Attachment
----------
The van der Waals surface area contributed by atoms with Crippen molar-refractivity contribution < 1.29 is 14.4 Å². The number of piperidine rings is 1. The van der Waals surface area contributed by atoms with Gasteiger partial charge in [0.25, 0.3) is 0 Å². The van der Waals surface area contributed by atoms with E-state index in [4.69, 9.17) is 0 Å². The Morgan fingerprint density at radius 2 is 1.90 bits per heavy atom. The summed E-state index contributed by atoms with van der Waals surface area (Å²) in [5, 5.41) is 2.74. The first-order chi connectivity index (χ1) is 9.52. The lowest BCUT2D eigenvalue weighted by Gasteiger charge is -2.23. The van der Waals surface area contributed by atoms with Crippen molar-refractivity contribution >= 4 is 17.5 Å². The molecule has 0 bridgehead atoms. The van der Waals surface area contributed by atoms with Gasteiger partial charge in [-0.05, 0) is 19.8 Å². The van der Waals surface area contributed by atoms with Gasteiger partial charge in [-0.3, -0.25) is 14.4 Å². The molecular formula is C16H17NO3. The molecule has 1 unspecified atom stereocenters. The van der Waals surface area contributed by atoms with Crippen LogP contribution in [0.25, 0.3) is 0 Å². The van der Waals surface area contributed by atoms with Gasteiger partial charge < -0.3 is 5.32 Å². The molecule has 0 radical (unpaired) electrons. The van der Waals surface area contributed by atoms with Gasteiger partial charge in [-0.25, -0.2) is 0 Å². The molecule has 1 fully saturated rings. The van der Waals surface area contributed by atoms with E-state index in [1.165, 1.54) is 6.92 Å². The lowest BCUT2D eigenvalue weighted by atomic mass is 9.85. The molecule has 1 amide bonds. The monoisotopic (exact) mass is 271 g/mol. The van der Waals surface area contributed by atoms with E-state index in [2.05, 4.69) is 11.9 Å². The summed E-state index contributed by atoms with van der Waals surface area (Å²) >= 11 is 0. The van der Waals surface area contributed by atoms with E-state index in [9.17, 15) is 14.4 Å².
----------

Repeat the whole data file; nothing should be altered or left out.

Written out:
The van der Waals surface area contributed by atoms with Crippen molar-refractivity contribution < 1.29 is 14.4 Å². The number of piperidine rings is 1. The van der Waals surface area contributed by atoms with Gasteiger partial charge in [0.25, 0.3) is 0 Å². The van der Waals surface area contributed by atoms with E-state index in [4.69, 9.17) is 0 Å². The Morgan fingerprint density at radius 2 is 1.90 bits per heavy atom. The summed E-state index contributed by atoms with van der Waals surface area (Å²) in [5, 5.41) is 2.74. The first-order chi connectivity index (χ1) is 9.52. The lowest BCUT2D eigenvalue weighted by Gasteiger charge is -2.23. The van der Waals surface area contributed by atoms with Crippen molar-refractivity contribution >= 4 is 17.5 Å². The molecule has 0 bridgehead atoms. The van der Waals surface area contributed by atoms with Gasteiger partial charge in [-0.05, 0) is 19.8 Å². The van der Waals surface area contributed by atoms with Gasteiger partial charge in [-0.3, -0.25) is 14.4 Å². The molecular formula is C16H17NO3. The molecule has 1 unspecified atom stereocenters. The van der Waals surface area contributed by atoms with Crippen LogP contribution in [0.25, 0.3) is 0 Å². The van der Waals surface area contributed by atoms with Gasteiger partial charge < -0.3 is 5.32 Å². The molecule has 0 radical (unpaired) electrons. The van der Waals surface area contributed by atoms with Gasteiger partial charge in [-0.25, -0.2) is 0 Å². The molecule has 1 fully saturated rings. The van der Waals surface area contributed by atoms with E-state index in [1.165, 1.54) is 6.92 Å². The lowest BCUT2D eigenvalue weighted by atomic mass is 9.85. The molecule has 1 amide bonds. The monoisotopic (exact) mass is 271 g/mol. The van der Waals surface area contributed by atoms with E-state index in [2.05, 4.69) is 11.9 Å². The summed E-state index contributed by atoms with van der Waals surface area (Å²) >= 11 is 0. The van der Waals surface area contributed by atoms with E-state index in [9.17, 15) is 14.4 Å².